In a by-election for the Thurmaston Ward of Charnwood Borough Council on 31 July 2014, the BDP polled 94 votes (5.1%) beating the BNP into fifth place with 58 votes (3.2%)[18]

References[edit]

  1. ^ a b c d e Collins, Matthew (8 February 2013). "Neo-Nazi former BNP members launch new far-right party". New Statesman. Retrieved 8 February 2013. 
  2. ^ Ray Mount, "British Democratic Party launches and promises it will belong to its members", Searchlight, 1 March 2013
  3. ^ "James Lewthwaite". Telegraph and Argus. Retrieved 22 May 2013. 
  4. ^ a b Mount, Ray (1 March 2013). "British Democratic Party launches and promises it will belong to its members". Searchlight. Retrieved 16 June 2013. 
  5. ^ "Successful British Democratic Party London Launch 30.05.13". British Democratic Party. 2 June 2013. Retrieved 16 June 2013. 
  6. ^ Corbett, Richard (Autumn 2004). "25 things you didn't know when you voted for UKIP". RichardCorbett.org. Retrieved 3 July 2013. 
  7. ^ Liddell, Colin (26 February 2013). "The Launch of the BDP". Alternative Right. Retrieved 3 July 2013.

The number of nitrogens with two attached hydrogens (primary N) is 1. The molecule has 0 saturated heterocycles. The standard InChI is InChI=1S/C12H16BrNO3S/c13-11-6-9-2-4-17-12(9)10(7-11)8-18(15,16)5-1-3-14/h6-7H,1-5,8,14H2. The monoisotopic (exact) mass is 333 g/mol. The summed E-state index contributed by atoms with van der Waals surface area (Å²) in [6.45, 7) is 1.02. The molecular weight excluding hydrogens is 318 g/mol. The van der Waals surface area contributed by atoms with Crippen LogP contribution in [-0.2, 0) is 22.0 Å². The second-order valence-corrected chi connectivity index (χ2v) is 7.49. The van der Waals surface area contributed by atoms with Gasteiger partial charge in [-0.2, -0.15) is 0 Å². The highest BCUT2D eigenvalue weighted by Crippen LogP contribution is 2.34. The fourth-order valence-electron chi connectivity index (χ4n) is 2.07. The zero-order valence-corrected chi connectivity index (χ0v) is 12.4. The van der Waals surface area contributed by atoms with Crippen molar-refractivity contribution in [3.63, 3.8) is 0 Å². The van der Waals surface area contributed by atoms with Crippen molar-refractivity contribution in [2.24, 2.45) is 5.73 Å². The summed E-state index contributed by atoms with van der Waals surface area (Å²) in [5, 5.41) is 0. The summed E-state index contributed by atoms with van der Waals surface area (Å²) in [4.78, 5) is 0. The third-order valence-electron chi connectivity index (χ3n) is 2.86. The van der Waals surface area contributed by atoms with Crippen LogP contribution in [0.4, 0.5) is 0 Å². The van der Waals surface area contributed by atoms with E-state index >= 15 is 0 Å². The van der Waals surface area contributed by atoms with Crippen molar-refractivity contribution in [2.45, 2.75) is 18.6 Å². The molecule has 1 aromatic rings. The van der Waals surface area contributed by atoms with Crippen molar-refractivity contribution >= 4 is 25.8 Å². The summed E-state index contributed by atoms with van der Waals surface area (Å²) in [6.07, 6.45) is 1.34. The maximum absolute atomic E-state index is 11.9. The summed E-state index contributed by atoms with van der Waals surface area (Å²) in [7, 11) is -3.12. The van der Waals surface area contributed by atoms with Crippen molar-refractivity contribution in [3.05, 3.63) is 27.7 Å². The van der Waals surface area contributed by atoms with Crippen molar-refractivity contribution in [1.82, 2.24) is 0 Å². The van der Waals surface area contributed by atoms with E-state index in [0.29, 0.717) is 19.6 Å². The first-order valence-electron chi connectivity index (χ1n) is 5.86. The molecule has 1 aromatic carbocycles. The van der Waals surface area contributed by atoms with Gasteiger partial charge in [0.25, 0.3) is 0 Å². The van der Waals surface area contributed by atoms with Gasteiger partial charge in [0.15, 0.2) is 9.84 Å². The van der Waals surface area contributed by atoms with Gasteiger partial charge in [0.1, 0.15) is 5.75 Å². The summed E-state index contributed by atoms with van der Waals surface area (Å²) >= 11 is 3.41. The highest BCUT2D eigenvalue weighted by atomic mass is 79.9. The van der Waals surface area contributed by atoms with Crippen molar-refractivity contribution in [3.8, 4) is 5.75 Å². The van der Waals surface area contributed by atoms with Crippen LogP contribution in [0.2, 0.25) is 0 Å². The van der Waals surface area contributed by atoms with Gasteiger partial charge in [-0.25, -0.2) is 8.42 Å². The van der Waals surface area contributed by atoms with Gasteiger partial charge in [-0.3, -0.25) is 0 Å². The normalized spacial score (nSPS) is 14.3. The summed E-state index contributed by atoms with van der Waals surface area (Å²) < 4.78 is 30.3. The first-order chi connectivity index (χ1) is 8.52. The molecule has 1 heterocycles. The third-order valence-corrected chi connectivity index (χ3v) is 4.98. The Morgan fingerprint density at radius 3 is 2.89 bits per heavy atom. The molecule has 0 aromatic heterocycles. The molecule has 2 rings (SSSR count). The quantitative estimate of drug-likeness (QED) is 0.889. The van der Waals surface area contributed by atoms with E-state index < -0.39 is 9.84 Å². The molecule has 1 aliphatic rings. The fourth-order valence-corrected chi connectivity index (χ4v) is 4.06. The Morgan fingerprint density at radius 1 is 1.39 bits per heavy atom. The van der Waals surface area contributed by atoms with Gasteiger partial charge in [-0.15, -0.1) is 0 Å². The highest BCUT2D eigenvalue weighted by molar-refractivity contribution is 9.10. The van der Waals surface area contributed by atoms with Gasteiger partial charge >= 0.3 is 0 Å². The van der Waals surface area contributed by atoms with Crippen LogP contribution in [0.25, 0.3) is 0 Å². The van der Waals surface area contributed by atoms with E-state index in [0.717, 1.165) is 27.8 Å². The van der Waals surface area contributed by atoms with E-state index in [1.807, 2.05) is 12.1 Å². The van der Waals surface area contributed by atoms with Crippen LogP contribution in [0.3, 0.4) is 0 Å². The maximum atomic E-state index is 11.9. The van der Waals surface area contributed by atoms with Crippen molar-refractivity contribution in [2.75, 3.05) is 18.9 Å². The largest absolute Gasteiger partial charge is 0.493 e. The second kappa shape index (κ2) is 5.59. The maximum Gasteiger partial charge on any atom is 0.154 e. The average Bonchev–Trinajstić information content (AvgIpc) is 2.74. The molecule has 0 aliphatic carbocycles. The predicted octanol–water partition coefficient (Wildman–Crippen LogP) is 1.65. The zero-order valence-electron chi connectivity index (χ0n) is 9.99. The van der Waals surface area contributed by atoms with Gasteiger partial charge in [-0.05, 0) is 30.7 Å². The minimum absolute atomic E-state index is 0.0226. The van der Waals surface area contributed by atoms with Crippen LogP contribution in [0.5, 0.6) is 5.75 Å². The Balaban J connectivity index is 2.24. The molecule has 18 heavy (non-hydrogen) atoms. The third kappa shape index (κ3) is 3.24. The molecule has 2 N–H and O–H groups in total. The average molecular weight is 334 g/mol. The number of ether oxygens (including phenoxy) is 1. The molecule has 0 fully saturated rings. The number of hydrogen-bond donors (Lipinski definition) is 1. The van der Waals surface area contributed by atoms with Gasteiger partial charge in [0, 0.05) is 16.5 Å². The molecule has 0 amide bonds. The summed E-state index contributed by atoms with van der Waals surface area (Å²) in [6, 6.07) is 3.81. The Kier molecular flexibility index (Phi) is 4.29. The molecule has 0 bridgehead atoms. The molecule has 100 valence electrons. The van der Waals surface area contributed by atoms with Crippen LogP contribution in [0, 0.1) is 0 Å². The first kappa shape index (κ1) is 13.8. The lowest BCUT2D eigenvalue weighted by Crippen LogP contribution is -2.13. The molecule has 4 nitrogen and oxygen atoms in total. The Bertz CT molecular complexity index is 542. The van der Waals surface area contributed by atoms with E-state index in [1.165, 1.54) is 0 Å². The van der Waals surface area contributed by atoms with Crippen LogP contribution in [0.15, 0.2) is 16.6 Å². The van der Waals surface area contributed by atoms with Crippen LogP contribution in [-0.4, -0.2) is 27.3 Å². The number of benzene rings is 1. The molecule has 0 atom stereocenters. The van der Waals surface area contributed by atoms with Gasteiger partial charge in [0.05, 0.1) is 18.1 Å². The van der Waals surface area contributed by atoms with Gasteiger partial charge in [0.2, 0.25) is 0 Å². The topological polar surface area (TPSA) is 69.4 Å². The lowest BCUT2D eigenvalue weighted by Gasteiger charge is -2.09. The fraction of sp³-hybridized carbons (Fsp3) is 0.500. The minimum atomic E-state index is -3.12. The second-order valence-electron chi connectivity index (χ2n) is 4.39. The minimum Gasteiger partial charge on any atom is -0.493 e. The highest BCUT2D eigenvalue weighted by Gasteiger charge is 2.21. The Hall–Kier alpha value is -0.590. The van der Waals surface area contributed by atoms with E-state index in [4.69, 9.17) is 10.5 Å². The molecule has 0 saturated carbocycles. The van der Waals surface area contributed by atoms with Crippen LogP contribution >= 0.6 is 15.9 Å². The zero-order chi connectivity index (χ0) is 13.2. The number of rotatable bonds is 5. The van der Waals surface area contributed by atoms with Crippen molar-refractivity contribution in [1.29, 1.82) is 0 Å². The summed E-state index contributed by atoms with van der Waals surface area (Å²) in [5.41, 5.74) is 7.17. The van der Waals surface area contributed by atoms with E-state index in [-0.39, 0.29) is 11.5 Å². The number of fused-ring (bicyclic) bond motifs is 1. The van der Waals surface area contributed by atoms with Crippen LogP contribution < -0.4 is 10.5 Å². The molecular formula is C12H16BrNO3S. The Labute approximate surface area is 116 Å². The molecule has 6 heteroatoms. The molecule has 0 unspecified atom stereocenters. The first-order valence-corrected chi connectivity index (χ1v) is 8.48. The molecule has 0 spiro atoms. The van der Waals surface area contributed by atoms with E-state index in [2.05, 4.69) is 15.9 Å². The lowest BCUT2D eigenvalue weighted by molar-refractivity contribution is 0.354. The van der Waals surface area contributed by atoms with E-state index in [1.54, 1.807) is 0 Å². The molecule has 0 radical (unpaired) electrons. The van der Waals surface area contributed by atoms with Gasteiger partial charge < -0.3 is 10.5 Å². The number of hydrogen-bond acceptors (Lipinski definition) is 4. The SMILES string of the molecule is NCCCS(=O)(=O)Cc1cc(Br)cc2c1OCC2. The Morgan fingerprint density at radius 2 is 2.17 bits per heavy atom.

8. ^ "Building a new party". Heritage and Destiny. 4 December 2012. Retrieved 8 February 2012. 
  9. ^ "November elections signal death of BNP". Heritage and Destiny. 4 December 2012. Retrieved 8 February 2012. 
  10. ^ "Election preview 2013". Heritage and Destiny. 5 April 2013. Retrieved 22 May 2013. 
    - Newsnight (10 April 2013). BBC.
  11. ^ "Election Results Leicestershire County Council 2013". Leicestershire County Council. 3 May 2013. Retrieved 23 August 2013. 
  12. ^ Election Results 2013, Lancashire County Council. www.lancashire.gov.uk
  13. ^ "Double success for Labour in Loughborough and Shepshed by-elections", Leicester Mercury, 25 October 2013
  14. ^ Bradford Metropolitan District Council, Statement of persons nominated
  15. ^ Leeds City Council, Statement of persons nominated
  16. ^ Newcastle City Council, Statement of persons nominated
  17. ^ London Borough of Redbridge, Hainault ward accessible from Statement of nominated persons
  18. ^ Charnwood Borough Council: Declaration of result of poll

External links[edit]

Further reading[edit]